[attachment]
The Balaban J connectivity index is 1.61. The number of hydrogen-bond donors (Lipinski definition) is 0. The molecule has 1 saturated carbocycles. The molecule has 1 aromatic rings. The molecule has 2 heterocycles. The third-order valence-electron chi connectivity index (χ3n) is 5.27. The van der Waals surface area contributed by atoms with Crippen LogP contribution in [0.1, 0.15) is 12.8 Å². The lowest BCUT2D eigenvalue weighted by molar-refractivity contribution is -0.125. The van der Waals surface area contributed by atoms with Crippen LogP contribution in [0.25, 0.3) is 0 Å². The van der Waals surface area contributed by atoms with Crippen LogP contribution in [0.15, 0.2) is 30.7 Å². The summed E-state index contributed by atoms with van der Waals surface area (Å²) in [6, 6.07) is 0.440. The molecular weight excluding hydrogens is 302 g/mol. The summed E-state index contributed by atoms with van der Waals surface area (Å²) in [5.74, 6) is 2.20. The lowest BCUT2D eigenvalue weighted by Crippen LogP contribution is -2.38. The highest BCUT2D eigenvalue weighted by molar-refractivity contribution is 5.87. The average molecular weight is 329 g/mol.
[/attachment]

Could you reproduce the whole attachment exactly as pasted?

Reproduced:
The Balaban J connectivity index is 1.61. The number of hydrogen-bond donors (Lipinski definition) is 0. The molecule has 1 saturated carbocycles. The molecule has 1 aromatic rings. The molecule has 2 heterocycles. The third-order valence-electron chi connectivity index (χ3n) is 5.27. The van der Waals surface area contributed by atoms with Crippen LogP contribution in [0.1, 0.15) is 12.8 Å². The lowest BCUT2D eigenvalue weighted by molar-refractivity contribution is -0.125. The van der Waals surface area contributed by atoms with Crippen LogP contribution in [0.25, 0.3) is 0 Å². The van der Waals surface area contributed by atoms with Crippen LogP contribution in [0.15, 0.2) is 30.7 Å². The summed E-state index contributed by atoms with van der Waals surface area (Å²) in [6, 6.07) is 0.440. The molecular weight excluding hydrogens is 302 g/mol. The summed E-state index contributed by atoms with van der Waals surface area (Å²) in [5.74, 6) is 2.20. The lowest BCUT2D eigenvalue weighted by Crippen LogP contribution is -2.38. The highest BCUT2D eigenvalue weighted by molar-refractivity contribution is 5.87. The average molecular weight is 329 g/mol.